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On the same day that President Richard Nixon's former White House counsel John Dean testified about similarities between Watergate and findings in the Mueller report, Trump told reporters he is different from Nixon because he doesn't leave — presumably in reference to Nixon's resignation.

"You can't impeach somebody when there's never been anything done wrong...When you look at past impeachments, whether it was President Clinton, or I guess President Nixon never got there. He left. I don’t leave. Big difference. I don’t leave. We did nothing wrong except create the greatest economy in the history of our country. We did nothing wrong except rebuild our military like nobody’s ever seen before."

Why it matters: Trump is facing calls for impeachment from — as of Axios' most recent count — 60 members of the House. The House Judiciary Committee and the House Intelligence Committee are holding public hearings on the Mueller report in order to "educate the public" on what they believe could be impeachable offenses on the part of the president.

Go deeper: John Dean draws 6 parallels between the Mueller report and Watergate

Go deeper

Trump threatens to veto Defense spending bill over social media shield

Photo: Erin Schaff - Pool/Getty Images

President Trump tweeted Tuesday a threat to veto a must-pass end-of-year $740 billion bill defense-spending authorization bill unless Congress repeals a federal law that protects social media sites from legal liability.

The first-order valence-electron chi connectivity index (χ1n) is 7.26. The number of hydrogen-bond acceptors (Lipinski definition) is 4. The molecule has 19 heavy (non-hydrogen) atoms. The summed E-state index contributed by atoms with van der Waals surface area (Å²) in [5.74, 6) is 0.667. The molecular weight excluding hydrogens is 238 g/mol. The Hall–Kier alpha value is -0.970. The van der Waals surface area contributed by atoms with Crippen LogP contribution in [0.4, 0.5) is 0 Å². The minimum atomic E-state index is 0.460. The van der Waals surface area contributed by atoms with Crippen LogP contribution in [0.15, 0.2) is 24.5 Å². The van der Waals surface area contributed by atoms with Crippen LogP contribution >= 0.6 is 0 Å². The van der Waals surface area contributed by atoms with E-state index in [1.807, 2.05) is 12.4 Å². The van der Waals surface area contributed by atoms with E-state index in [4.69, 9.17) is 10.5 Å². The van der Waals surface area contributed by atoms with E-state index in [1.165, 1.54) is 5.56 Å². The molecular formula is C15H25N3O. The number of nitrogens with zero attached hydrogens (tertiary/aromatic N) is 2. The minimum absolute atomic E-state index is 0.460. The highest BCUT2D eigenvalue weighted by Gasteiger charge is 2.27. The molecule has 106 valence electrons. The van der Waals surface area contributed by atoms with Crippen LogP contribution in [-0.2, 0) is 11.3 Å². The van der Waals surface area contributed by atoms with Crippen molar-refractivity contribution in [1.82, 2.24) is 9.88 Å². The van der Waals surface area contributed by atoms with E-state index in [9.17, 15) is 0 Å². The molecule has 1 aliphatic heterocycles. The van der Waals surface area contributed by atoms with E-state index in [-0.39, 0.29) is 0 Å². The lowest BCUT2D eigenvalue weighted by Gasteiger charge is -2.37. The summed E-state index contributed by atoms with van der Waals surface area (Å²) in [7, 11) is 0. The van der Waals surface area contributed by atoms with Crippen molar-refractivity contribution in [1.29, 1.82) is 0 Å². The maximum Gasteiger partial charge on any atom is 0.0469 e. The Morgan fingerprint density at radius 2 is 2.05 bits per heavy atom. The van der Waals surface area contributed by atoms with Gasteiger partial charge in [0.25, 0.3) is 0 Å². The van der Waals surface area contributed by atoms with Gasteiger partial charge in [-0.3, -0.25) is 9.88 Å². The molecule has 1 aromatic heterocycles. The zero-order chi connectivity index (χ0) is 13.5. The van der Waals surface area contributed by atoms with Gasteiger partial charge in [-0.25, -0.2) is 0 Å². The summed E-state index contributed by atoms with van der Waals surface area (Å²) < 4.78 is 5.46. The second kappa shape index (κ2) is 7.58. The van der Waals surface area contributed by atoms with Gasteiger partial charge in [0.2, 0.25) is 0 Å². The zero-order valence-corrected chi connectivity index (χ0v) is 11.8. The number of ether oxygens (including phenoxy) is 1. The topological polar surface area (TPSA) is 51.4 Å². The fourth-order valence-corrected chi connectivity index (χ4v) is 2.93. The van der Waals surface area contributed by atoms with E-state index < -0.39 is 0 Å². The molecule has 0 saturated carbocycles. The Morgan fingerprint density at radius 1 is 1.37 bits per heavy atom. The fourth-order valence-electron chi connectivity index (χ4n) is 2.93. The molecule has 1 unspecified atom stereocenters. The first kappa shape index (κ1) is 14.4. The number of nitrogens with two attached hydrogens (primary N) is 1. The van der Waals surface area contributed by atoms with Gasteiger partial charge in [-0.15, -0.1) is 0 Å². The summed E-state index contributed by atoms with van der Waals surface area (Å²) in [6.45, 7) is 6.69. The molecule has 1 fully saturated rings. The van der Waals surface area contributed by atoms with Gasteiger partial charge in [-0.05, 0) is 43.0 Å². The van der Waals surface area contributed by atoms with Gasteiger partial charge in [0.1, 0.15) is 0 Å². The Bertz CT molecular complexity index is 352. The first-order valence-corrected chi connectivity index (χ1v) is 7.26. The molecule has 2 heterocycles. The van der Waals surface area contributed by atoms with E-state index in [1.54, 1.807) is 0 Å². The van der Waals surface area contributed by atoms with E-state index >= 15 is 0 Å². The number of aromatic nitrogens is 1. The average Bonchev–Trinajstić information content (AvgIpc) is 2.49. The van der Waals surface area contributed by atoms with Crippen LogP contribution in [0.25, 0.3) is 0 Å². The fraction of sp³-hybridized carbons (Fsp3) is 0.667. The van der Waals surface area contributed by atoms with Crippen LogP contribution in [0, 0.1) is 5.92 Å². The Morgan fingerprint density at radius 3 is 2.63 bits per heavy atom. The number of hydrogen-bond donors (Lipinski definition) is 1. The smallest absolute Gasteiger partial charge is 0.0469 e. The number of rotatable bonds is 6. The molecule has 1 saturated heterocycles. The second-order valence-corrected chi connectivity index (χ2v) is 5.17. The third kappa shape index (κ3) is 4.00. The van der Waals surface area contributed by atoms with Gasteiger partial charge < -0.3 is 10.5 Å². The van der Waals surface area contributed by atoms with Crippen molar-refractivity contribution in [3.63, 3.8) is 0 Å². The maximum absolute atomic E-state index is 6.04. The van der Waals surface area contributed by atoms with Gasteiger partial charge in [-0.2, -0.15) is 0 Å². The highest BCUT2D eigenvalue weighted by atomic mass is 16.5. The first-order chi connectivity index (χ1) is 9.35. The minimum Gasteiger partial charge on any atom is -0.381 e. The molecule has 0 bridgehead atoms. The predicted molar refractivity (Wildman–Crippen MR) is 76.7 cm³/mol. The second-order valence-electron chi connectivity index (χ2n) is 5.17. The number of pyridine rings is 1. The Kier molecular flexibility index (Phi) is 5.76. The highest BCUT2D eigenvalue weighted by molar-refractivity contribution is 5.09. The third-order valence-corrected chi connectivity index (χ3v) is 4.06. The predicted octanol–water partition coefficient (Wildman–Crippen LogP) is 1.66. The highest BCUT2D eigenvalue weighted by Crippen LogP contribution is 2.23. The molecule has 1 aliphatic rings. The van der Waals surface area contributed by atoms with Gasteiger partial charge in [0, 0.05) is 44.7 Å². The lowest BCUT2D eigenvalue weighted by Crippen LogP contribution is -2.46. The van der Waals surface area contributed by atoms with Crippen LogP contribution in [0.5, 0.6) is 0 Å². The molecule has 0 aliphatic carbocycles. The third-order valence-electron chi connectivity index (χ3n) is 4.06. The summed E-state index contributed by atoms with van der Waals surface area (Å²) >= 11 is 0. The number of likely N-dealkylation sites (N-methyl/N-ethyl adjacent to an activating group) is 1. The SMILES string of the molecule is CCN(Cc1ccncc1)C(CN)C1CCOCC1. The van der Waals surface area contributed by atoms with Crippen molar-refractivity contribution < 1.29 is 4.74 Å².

Why it matters: Trump's attempt to get Congress to end the tech industry protections under Section 230 of the Communications Decency Act is the latest escalation in his war on tech giants over what he and some other Republicans perceive as bias against conservatives.

The walls close in on Trump

Photo: Tasos Katopodis/Getty Images

With Bill Barr's "Et tu, Brute!" interview with AP, President Trump is watching the walls close in on his claims of fraud, hoaxes and conspiracies.

Why it matters: Trump and his legal team continue to claim election fraud. But the Republican governors of Arizona and Georgia have certified their elections, a loyalist like Barr has weighed in, and lower-ranking officials have taken potshots.

Congress plots COVID pandemic-era office upgrades

oving crates outside Rep. Elise Stefanik's old office Tuesday. Photo: Bill Clark/CQ-Roll Call, Inc via Getty Images

The House plans to renovate members' suites even though staff are worried about an influx of contractors and D.C. is tightening restrictions on large gatherings, some staffers told Axios.

Why it matters: The Capitol has been closed to public tours since March. Work over the holiday season comes as U.S. coronavirus cases spike, Americans beg for more pandemic assistance and food lines grow.